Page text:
Shortly thereafter, Paluska began working with friend Ben Hunter as the unofficial co-managers of Phish, landing some Boston gigs over the summer. “I remember not even telling people that I was a manager because I didn’t have any experience whatsoever and didn’t have any clue what I was doing,” says Paluska. “It was a pretty primitive form of management. It was almost like being a door-to-door salesman.” Because of their existing relationship and enthusiasm, in the fall of 1988, Paluska and Hunter—while still students—were asked to manage Phish in a more official capacity.
Upon Paluska’s graduation the following year, he managed the band part-time. Hunter was soon relieved of his professional duties in circumstances that Paluska prefers not to discuss, but mentions student status as having some bearing, and—ultimately—a decision by the band that they wanted Paluska alone.
The Howlin’ Brothers take to the Relix rooftop and share a song they wrote with Warren Haynes.
Beth Hart shares the opening track from her latest album, Bang Bang Boom Boom, live at Relix.
Jamie Lidell sets up in the Relix boiler room and delivers a tune from his 2005 album Multiply
Duane Trucks is happy to announce his new project, King Lincoln. Watch them perform “Coffee” live and acoustic at Relix’s Online-Video Coordinator’s loft in Williamsburg.
Here’s another song from Crystal Bowersox’s new record All That For This, live at Relix.
WYATT share a song in the famed Relix boiler room.
Goodnight, Texas share a song from their latest studio album, A Long Life of Living, live at Relix.
Warren Haynes performs a solo, acoustic version of “Railroad Boy” and explains how he adapted the traditional Celtic song for Gov’t Mule, backstage at the Hangout Music Festival.
Australia’s Alpine recently made their NYC debut at the Relix office with this song from their new album A is for Alpine.
In honor of Umphrey’s McGee’s return to Summer Camp this weekend, we present the group’s Brendan Bayliss and Jake Cinninger performing this version of “The Pequod” from UM’s Anchor Drops.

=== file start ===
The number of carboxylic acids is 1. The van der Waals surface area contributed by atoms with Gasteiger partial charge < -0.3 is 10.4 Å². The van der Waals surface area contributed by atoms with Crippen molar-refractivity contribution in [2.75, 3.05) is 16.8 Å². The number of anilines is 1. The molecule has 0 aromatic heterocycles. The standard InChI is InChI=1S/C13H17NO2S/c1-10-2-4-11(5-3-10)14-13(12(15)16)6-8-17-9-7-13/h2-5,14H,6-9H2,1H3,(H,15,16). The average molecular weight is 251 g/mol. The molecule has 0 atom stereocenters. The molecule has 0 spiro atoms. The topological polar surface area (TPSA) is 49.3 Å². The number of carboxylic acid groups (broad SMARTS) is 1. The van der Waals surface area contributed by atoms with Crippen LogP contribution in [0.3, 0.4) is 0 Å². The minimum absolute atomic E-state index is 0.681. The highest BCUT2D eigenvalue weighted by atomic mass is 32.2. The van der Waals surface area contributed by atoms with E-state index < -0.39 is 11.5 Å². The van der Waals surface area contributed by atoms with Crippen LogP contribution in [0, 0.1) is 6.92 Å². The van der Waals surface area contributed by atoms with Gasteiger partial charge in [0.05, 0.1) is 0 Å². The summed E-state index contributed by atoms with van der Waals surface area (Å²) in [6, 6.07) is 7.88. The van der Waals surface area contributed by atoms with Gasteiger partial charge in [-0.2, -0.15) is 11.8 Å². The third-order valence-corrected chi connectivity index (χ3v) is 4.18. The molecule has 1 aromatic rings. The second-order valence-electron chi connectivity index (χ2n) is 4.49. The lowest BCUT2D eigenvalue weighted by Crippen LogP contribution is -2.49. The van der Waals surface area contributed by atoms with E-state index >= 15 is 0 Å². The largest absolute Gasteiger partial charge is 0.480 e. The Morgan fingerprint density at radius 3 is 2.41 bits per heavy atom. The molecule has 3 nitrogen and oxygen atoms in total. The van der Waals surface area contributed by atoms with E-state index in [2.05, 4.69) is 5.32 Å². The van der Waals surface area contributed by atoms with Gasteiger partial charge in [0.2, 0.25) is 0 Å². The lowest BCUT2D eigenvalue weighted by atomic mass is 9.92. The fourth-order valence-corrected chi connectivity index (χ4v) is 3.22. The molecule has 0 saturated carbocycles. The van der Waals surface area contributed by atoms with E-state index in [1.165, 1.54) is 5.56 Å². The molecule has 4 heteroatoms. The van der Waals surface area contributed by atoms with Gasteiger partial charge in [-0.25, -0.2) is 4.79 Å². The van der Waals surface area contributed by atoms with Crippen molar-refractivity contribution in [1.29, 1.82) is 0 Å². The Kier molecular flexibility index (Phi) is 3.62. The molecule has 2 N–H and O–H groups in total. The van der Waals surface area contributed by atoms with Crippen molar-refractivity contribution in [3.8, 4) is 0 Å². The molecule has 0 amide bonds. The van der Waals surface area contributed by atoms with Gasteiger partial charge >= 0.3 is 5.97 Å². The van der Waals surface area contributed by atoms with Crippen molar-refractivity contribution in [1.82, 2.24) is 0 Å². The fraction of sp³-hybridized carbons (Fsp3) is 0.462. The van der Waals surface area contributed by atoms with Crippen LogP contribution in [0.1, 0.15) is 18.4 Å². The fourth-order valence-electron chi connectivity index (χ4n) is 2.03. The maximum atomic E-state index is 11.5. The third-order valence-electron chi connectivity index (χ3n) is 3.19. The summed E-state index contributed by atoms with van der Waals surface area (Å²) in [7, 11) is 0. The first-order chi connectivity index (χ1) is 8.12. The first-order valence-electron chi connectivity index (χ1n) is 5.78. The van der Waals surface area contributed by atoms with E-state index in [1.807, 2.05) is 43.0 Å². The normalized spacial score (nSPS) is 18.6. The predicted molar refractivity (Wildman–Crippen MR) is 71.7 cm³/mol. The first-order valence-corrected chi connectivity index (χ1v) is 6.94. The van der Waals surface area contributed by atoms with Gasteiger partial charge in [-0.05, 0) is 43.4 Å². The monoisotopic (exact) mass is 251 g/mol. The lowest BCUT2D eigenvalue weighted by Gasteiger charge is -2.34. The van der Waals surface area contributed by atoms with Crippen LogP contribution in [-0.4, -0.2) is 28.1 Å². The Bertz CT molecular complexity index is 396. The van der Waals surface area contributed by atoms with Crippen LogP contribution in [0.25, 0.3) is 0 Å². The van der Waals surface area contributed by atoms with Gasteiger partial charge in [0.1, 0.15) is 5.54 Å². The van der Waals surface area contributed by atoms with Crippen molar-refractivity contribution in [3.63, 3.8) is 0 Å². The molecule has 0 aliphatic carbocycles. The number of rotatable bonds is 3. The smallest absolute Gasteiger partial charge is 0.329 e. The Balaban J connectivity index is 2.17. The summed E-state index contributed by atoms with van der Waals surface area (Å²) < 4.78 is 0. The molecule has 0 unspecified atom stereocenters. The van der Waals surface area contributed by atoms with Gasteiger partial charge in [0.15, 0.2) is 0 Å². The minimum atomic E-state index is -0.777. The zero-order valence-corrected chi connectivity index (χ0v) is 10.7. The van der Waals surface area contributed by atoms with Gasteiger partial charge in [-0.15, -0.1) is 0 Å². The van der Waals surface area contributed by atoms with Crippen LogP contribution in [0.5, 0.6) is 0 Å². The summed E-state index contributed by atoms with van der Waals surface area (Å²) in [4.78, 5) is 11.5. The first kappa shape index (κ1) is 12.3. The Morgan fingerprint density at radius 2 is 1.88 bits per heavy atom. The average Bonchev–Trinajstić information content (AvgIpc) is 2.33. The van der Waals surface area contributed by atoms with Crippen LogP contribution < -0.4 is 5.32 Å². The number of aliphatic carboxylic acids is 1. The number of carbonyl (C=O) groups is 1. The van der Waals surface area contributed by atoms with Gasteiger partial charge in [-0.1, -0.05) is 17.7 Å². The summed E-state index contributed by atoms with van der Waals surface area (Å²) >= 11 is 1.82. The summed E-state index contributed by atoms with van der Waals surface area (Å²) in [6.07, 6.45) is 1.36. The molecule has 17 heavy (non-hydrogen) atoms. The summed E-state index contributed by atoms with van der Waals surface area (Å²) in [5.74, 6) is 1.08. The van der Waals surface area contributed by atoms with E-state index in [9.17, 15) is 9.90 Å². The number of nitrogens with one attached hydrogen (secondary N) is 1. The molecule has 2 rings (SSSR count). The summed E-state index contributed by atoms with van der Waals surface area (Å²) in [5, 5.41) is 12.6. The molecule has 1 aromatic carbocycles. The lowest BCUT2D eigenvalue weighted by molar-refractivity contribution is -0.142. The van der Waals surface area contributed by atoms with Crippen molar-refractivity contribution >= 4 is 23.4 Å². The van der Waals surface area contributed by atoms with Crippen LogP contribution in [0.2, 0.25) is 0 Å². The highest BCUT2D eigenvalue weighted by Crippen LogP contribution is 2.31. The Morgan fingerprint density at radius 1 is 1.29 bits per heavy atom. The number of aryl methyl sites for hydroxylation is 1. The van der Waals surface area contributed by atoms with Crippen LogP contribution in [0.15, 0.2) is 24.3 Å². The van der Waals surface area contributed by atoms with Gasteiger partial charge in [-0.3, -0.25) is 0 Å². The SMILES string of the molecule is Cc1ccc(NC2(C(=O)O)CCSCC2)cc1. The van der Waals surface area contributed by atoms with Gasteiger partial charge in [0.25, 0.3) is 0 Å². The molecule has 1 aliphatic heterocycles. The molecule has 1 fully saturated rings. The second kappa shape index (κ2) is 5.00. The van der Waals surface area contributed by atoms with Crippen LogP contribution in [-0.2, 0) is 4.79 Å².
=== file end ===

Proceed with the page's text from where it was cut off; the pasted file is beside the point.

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- Visions of Bonnaroo Friday (Paul McCartney, Passion Pit, Conspirator…)
- Preservation Hall Jazz Band: Free Download "Dear Lord (Give Me The Strength)"
- God Street Wine with Warren Haynes "Sweet Little Angel" (Live 1996)
- The Howlin’ Brothers "Big Time"
- Primus in Toronto
- Twice "The Joker" on Saturday at Bonnaroo (Gov’t Mule and Jack Johnson)
- The National’s Grateful Dead Tribute Album Dead Hot In Motion
- Interlocken Confirms Daily Lineups, Tedeschi Trucks Band, Punch Brothers, Keller & The Keels and More Added
- Mumford and Sons Cancel Bonnaroo Show, Summer Tour
- Ed Helms: Bonnaroo, Banjos and a Bit of Phish
- Robert Hunter Will Return to the Stage for Eight Shows
- Warren Haynes to Play Jerry Garcia’s Wolf on Symphony Tour
- Tedeschi Trucks Band Share New Song
- Jack Is Back: Jack Johnson Talks Bonnaroo, ALO and New Album
- Patty Griffin in Boston
- Doctor’s Orders: So what should we call the Super Ball IX Newspaper?
- John Kadlecik Posts Statement on Bob Weir’s Collapse
- "I Wanne Be In moe.": The Latest Volunteers
- Bob Weir Escorted Off Stage During Furthur Show
- Vote for Your Favorite "I Wanne Be In moe." Contestant
- Furthur Cancels BottleRock Show as Bob Weir Is Out Of Commision
- Doctor’s Orders: What’s Your Favorite Furthur Song? (Win Copy of Relix Signed by Phil and Bobby)
- On The Verge Poll